Yellow-throated Warbler

Yellow-throated Warbler

Summary:

Profile Yellow-throated Warbler
[Authority] Linnaeus, 1766 | [group] New World warblers | [order] PASSERIFORMES | [family] Parulidae | [latin] Dendroica dominica | [UK] Yellow-throated Warbler | [FR]

[Authority] Linnaeus, 1766 | [group] New World warblers | [order] PASSERIFORMES | [family] Parulidae | [latin] Dendroica dominica | [UK] Yellow-throated Warbler | [FR] Sylvette a gorge jaune | [DE] Goldkehl-Waldsanger | [ES] Reinita gorgiamarilla | [NL] Geelkeelzanger | copyright picture

A gray-backed warbler with a yellow bib. White eyebrow stripe, two white wing bars, black stripes on sides. Sexes similar. Creeps about branches of trees.

Open woodlands, groves, especially live oaks, pines.
Breeds in a variety of southern forest types. On southern Atlantic coastal plain, occurs in old live oaks covered with Spanish moss. In south, lives in pine forest and cypress swamps. In Mississippi Valley, also breeds along streams in bottomland woods, e
specially of sycamores. During winter, often forages in palm groves.

Mostly insects. Feeds on many insects including beetles, moths, caterpillars, grasshoppers, crickets, flies, mosquitoes, ants, scale insects, aphids, and others; also spiders.
Behavior:
Favorite method of foraging includes much creeping along on tree branches and leaning trunks. Probes into crevices in bark with its long bill. Also flies out to catch flying insects in midair. In winter in the tropics, frequently seen searching for insec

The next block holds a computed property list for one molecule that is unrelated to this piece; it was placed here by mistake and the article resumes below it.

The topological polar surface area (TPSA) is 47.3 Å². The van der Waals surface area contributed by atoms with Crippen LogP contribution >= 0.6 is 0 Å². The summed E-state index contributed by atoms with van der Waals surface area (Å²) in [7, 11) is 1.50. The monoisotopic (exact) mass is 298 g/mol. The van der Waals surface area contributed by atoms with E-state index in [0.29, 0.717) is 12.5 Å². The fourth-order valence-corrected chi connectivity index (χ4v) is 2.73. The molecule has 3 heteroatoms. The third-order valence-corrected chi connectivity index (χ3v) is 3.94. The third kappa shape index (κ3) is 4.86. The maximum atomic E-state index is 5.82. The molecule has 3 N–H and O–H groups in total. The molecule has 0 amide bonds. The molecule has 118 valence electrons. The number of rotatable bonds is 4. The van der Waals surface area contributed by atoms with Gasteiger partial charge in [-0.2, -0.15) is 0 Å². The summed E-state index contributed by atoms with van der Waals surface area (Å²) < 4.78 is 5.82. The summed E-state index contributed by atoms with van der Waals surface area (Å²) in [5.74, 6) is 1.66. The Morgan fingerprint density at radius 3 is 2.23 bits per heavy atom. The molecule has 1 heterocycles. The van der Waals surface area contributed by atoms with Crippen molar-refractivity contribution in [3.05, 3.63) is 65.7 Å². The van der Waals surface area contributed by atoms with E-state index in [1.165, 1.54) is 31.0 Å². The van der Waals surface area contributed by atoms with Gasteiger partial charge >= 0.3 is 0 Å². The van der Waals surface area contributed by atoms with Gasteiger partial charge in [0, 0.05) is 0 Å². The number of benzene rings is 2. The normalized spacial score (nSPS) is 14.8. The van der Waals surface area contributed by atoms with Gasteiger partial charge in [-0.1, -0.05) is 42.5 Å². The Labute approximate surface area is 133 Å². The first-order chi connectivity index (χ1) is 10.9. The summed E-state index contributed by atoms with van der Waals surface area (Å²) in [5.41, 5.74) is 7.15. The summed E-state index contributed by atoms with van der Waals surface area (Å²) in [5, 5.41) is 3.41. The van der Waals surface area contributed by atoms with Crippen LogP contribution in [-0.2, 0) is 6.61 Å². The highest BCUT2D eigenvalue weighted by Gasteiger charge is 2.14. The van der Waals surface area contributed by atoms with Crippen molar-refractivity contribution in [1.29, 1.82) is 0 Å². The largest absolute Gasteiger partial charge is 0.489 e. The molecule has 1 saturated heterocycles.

ts by hanging upside down among leaves of palms.


This species has an extremely large range, and hence does not approach the thresholds for Vulnerable under the range size criterion (Extent of Occurrence 30% decline over ten years or three generations). The population size is extremely large, and hence does not approach the thresholds for Vulnerable under the population size criterion (10% in ten years or three generations, or with a specified population structure). For these reasons the species is evaluated as Least Concern. [conservation status from birdlife.org]


Details of nesting behavior are not well known. Arrives on breeding grounds early in spring, and males defend nesting territory by singing.
Nest: Placed in Spanish moss at end of branch. Where Spanish moss does not occur, nest is placed on high branch of pine, sycamore, or cypress, usually 30-60 up, sometimes 4-
120 above ground. Nest is an open cup made of grass, moss, bark strips, weeds, caterpillar webs, and lined with plant down and feathers. Built by both sexes, but mostly by female.
Clutch Usually 4, sometimes 5. Dull grayish white, with spots of purple, red and brown. Incubation period is probably 12-13 days. Female incubates, and possibly male does also.
Young: Probably both parents feed the nestlings, but details (including age at which the young leave the nest) are not well known. Usually 2 broods per year.

Eastern and central United States. Winters southern United States to Costa Rica. Accidental west to Rocky Mountain states; very rare in Southwest to California. Migration: Migrates mostly at night. A v
ery early migrant in spring, reaching many parts of the breeding range in March. Also moves south early, departing many areas during August.

Specification

  1. Measurements
  2. spanwidth min.: 19 cm
  3. spanwidth max.: 22 cm
  4. size min.: 13 cm
  5. size max.: 14 cm
  6. Breeding
  7. incubation min.: 12 days
  8. incubation max.: 13 days
  9. fledging min.: 9 days
  10. fledging max.: 10 days
  11. broods 1
  12. eggs min.: 3
  13. eggs max.: 5
  14. Conservation Status
  15. Yellow-throated Warbler status Least Concern

Subspecies

  1. Dendroica dominica stoddardi
  2. Dendroica dominica dominica
  3. Dendroica dominica albilora
  4. Dendroica dominica
  5. NA e, se USA
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